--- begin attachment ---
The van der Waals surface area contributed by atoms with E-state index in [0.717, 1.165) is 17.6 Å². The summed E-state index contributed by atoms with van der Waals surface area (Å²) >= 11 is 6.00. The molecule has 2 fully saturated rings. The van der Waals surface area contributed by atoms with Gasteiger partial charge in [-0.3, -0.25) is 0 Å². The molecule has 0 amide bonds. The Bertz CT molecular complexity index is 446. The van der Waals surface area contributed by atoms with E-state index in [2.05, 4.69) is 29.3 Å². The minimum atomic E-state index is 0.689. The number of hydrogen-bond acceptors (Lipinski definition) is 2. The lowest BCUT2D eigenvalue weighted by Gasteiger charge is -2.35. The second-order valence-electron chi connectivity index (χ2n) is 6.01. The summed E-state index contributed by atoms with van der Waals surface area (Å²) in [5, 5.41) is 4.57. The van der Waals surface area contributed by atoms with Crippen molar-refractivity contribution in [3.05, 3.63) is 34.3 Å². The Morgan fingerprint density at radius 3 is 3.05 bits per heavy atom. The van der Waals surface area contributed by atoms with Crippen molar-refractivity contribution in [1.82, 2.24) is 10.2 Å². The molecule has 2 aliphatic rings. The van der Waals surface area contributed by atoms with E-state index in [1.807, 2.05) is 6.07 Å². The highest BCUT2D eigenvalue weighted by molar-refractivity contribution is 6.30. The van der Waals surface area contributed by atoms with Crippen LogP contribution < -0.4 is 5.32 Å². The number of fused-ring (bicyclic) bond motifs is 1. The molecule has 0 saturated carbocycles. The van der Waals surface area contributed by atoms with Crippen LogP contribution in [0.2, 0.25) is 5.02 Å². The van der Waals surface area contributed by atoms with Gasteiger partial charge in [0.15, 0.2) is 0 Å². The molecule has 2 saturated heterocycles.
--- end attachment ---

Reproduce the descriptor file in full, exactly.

The van der Waals surface area contributed by atoms with E-state index in [0.717, 1.165) is 17.6 Å². The summed E-state index contributed by atoms with van der Waals surface area (Å²) >= 11 is 6.00. The molecule has 2 fully saturated rings. The van der Waals surface area contributed by atoms with Gasteiger partial charge in [-0.3, -0.25) is 0 Å². The molecule has 0 amide bonds. The Bertz CT molecular complexity index is 446. The van der Waals surface area contributed by atoms with E-state index in [2.05, 4.69) is 29.3 Å². The minimum atomic E-state index is 0.689. The number of hydrogen-bond acceptors (Lipinski definition) is 2. The lowest BCUT2D eigenvalue weighted by Gasteiger charge is -2.35. The second-order valence-electron chi connectivity index (χ2n) is 6.01. The summed E-state index contributed by atoms with van der Waals surface area (Å²) in [5, 5.41) is 4.57. The van der Waals surface area contributed by atoms with Crippen molar-refractivity contribution in [3.05, 3.63) is 34.3 Å². The Morgan fingerprint density at radius 3 is 3.05 bits per heavy atom. The van der Waals surface area contributed by atoms with Crippen molar-refractivity contribution in [1.82, 2.24) is 10.2 Å². The molecule has 2 aliphatic rings. The van der Waals surface area contributed by atoms with E-state index in [1.807, 2.05) is 6.07 Å². The highest BCUT2D eigenvalue weighted by molar-refractivity contribution is 6.30. The van der Waals surface area contributed by atoms with Crippen LogP contribution < -0.4 is 5.32 Å². The number of fused-ring (bicyclic) bond motifs is 1. The molecule has 0 saturated carbocycles. The van der Waals surface area contributed by atoms with Crippen LogP contribution in [0.2, 0.25) is 5.02 Å². The van der Waals surface area contributed by atoms with Gasteiger partial charge in [0.15, 0.2) is 0 Å². The molecule has 2 saturated heterocycles.